Jamaican Stories

Week 8: African Traditions - Assignments - Reading - Resources - Images

Background Reading


Jamaica is an island nation in the Caribbean, to the south of Cuba and to the west of Haiti. Christopher Columbus sighted Jamaica in 1494 but did not land there; in 1503 he was shipwrecked on the north coast of Jamaica. In 1509 Spanish colonists began to arrive in Jamaica; the native Arawak population perished within a hundred years of the beginning of the Spanish occupation of the island. "Xymaca" had been the Arawak name for the island. In 1655 Jamaica was invaded and captured by British forces, and in 1670 Spain ceded its colonies in Jamaica to the British. Jamaica remained a British colony until it won its independence in 1962. Most of the population of Jamaica is of African descent, descended from slaves brought to Jamaica in the 18th century to farm sugarcane.

When the Spanish left Jamaica, they freed many of their slaves, who took up residence in the mountains. These former slaves were called "Maroons" (from the Spanish word "cimmeron," meaning wild). Many runaway slaves fled to the mountains to join the Maroons. Beginning in 1729, the British forces organized regular assaults on these Maroons strongholds in the mountains. In 1739, the Maroons signed a treaty with the British which granted the Maroon communities autonomy from British rule; in return, the Maroons agreed that they would no longer harbor runaway slaves in their communities. This peace lasted only until 1795, when another war broken out between the British and the Maroons.

Meanwhile, uprisings among the slave population continued. In 1831 there was a major uprising (the "Christmas rebellion") which finally compelled the British to begin a process of emancipation. Slavery was eventually abolished in Jamaica in 1838.


Anansi is a trickster figure in west African folk culture, especially in among the Ashanti (Akan) people of Ghana. The slaves who were brought to Jamaica carried the stories of Anansi with them. Anansi is a spider, but he is also a person: when you read the stories about Anansi and Lion and other characters, you will probably find it hard to say just "who" or "what" Anansi and the other animals are. This is a major difference between the Anansi story tradition and the animal fables of Aesop. In Aesop, the animals talk, but they clearly have animal bodies and lead, more or less, animal lives. This is not true of Anansi, who is a true animal person, a spider-man.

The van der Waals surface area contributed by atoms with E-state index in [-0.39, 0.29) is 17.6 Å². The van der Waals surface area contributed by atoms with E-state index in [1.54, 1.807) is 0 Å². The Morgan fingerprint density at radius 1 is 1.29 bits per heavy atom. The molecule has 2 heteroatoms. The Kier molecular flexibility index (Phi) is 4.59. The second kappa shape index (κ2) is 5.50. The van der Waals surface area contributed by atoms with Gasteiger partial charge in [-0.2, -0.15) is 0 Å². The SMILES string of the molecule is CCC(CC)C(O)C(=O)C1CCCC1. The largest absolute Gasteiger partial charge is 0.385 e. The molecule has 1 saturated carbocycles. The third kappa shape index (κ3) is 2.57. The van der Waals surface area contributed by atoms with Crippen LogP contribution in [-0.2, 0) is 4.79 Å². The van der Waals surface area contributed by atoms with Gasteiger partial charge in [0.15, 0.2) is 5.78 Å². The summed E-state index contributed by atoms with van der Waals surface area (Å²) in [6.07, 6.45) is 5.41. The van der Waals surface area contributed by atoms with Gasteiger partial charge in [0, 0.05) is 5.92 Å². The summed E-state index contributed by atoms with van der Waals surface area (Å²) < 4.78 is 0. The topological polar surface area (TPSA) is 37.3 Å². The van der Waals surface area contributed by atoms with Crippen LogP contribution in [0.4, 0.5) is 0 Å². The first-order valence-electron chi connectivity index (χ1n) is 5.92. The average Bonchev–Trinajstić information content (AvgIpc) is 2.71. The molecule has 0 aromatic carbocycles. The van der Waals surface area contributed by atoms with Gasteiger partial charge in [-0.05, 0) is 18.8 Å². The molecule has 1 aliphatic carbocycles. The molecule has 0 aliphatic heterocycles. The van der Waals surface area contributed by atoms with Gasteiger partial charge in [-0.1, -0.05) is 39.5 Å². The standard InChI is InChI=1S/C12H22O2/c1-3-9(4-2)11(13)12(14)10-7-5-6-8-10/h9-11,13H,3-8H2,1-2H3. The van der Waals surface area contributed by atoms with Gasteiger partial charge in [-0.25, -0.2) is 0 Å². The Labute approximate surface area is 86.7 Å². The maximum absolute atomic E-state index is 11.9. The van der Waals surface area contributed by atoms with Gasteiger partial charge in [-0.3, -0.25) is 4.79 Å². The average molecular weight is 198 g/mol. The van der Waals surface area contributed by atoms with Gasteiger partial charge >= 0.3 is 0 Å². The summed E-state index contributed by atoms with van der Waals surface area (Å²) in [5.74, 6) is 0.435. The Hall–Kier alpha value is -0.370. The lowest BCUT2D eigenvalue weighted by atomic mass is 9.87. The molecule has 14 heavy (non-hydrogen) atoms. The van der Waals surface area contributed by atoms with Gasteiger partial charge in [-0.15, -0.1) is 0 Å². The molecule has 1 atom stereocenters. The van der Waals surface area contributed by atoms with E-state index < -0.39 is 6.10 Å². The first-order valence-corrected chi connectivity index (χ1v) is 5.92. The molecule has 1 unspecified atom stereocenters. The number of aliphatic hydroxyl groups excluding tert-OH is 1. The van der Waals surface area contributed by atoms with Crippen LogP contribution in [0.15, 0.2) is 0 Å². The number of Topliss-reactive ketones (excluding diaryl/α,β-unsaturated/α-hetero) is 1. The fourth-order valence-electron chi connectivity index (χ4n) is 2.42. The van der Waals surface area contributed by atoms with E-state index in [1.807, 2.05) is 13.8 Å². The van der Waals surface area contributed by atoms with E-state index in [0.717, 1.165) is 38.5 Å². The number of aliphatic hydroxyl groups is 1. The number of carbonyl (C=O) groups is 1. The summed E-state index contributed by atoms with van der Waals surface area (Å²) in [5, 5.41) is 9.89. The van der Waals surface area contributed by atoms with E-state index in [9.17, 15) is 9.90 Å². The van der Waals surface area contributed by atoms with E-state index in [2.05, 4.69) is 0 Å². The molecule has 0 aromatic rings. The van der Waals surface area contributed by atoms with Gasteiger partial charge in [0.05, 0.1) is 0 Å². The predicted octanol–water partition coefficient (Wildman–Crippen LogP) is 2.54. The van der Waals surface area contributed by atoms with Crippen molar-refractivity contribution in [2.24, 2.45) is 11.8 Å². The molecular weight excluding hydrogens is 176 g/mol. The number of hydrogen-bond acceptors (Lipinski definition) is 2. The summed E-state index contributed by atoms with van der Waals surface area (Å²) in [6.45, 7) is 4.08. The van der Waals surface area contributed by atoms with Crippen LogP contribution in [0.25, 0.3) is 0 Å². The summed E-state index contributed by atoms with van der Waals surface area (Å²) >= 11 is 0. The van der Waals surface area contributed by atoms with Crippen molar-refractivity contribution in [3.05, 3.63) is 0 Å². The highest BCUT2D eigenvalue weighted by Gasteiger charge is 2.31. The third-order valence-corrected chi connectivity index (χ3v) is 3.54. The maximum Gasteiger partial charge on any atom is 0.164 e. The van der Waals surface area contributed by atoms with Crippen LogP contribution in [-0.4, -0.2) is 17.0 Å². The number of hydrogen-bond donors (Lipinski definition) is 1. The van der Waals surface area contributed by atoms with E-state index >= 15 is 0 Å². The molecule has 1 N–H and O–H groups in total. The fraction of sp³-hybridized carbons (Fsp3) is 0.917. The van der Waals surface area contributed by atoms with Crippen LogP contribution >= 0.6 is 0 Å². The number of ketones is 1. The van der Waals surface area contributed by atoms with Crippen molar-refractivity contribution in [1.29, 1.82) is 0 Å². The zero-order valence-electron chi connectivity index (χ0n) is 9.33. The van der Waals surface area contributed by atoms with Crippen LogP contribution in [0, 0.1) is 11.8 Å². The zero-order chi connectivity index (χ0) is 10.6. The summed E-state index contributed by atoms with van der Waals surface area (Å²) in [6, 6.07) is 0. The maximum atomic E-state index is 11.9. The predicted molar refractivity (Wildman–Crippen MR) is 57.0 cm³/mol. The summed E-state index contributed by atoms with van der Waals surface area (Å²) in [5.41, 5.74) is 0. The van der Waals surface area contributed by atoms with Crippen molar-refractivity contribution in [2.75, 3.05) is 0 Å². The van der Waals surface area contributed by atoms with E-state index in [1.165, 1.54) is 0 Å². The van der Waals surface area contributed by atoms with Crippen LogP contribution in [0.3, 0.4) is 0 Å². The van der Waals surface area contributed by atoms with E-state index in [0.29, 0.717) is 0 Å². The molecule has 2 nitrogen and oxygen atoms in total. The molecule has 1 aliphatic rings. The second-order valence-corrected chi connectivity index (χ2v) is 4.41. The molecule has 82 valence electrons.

As a trickster, Anansi often outwits his opponents - but sometimes the trickster himself gets tricked. (You win some, you lose some!) Like most tricksters, Anansi is not very nice - you can admire his wisdom, but he can also be wicked and cruel. Anansi would really like to be able to get something for nothing: and sometimes he manages to do just that, but other times his lazy habits and greediness get him into really big trouble.

In a famous book called The Trickster (1955), the anthropologist Paul Radin made this general statement about the "trickster" figure in folklore:

Trickster is at one and the same time creator and destroyer, giver and negator, he who dupes others and who is always duped himself. He wills nothing consciously. At all times he is constrained to behave as he does from impulses over which he has no control. He knows neither good nor evil yet he is responsible for both. He possesses no values, moral or social, is at the mercy of his passions and appetites, yet through his actions all values come into being.

Paul Radin based his ideas on the Native American trickster tradition, especially the folktales of the Winnebago people. The trickster is a central figure in Native American folklore and in many other folklore traditions around the world. You can decide if Radin's description of the trickster applies to the Jamaican stories about Anansi, the spider-man.

Martha Warren Beckwith

The stories you will be reading were collected and published by Martha Warren Beckwith in 1919 and 1921. Beckwith was a student of the anthropologist Franz Boas, whose work on the Native cultures of British Columbia had an enormous influence on modern ethnography (you may have heard of the great African-American writer, Zora Neale Hurston; she also studied with Boas). Here are some excerpts from Beckwith's introduction to her collection of Jamaican folklore:

The stories in this collection were taken down from the lips of over sixty negro story-tellers in the remote country districts of Jamaica during two visits to the island, one of six weeks in the summer of 1919, the other of five weeks in the winter of 1921. [...] The original style of the story-telling, which in some instances mingles story, song and dance, is as nearly as possible preserved, although much is necessarily lost in the slow process of dictation. The lively and dramatic action, the change in voice, even the rapid and elliptical vernacular, can not appear on the printed page. But the stories are set down without polish or adornment, as nearly as possible as they were told to me, and hence represent, so far as they go, a true folk art.

In addition to the Anansi stories that Beckwith collected, she also includes Jamaican stories about magic and witchcraft along with Jamaican versions of traditional European folktales (like Jack and the Beanstalk, Hansel and Gretel, and many others). There are also sections of Jamaican songs, jokes, and riddles. If you enjoy these Anansi stories, you will find much more to read in the complete online edition of Beckwith's Jamaican stories.

Modern Languages / Anthropology 3043: Folklore & Mythology. Laura Gibbs, Ph.D. This work is licensed under a Creative Commons License. You must give the original author credit. You may not use this work for commercial purposes. If you alter, transform, or build upon this work, you may distribute the resulting work only under a license identical to this one.
Page last updated: October 9, 2004 12:52 PM